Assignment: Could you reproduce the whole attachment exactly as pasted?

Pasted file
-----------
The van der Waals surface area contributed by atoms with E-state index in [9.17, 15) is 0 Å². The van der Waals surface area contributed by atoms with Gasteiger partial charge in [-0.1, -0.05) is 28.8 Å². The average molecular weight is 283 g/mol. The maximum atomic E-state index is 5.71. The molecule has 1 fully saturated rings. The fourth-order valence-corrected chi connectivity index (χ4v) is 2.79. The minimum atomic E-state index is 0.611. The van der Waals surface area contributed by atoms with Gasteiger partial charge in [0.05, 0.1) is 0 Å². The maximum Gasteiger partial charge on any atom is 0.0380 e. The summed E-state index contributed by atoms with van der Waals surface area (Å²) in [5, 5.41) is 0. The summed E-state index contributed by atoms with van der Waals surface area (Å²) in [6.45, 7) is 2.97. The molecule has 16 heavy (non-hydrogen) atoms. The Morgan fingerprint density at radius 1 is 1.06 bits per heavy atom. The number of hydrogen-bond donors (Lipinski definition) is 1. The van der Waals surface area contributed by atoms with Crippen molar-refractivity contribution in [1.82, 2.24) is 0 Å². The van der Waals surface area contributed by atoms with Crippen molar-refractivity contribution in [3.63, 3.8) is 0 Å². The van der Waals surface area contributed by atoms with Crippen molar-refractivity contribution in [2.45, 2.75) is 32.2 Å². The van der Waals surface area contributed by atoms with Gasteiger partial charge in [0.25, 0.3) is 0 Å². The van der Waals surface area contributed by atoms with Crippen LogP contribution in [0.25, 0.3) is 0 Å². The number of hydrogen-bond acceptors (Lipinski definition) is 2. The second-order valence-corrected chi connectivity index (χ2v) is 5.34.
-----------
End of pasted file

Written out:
The van der Waals surface area contributed by atoms with E-state index in [9.17, 15) is 0 Å². The van der Waals surface area contributed by atoms with Gasteiger partial charge in [-0.1, -0.05) is 28.8 Å². The average molecular weight is 283 g/mol. The maximum atomic E-state index is 5.71. The molecule has 1 fully saturated rings. The fourth-order valence-corrected chi connectivity index (χ4v) is 2.79. The minimum atomic E-state index is 0.611. The van der Waals surface area contributed by atoms with Gasteiger partial charge in [0.05, 0.1) is 0 Å². The maximum Gasteiger partial charge on any atom is 0.0380 e. The summed E-state index contributed by atoms with van der Waals surface area (Å²) in [5, 5.41) is 0. The summed E-state index contributed by atoms with van der Waals surface area (Å²) in [6.45, 7) is 2.97. The molecule has 16 heavy (non-hydrogen) atoms. The Morgan fingerprint density at radius 1 is 1.06 bits per heavy atom. The number of hydrogen-bond donors (Lipinski definition) is 1. The van der Waals surface area contributed by atoms with Crippen molar-refractivity contribution in [1.82, 2.24) is 0 Å². The van der Waals surface area contributed by atoms with Crippen molar-refractivity contribution in [3.63, 3.8) is 0 Å². The van der Waals surface area contributed by atoms with Crippen molar-refractivity contribution in [2.45, 2.75) is 32.2 Å². The van der Waals surface area contributed by atoms with Gasteiger partial charge in [0.25, 0.3) is 0 Å². The van der Waals surface area contributed by atoms with Crippen LogP contribution in [0.25, 0.3) is 0 Å². The number of hydrogen-bond acceptors (Lipinski definition) is 2. The second-order valence-corrected chi connectivity index (χ2v) is 5.34.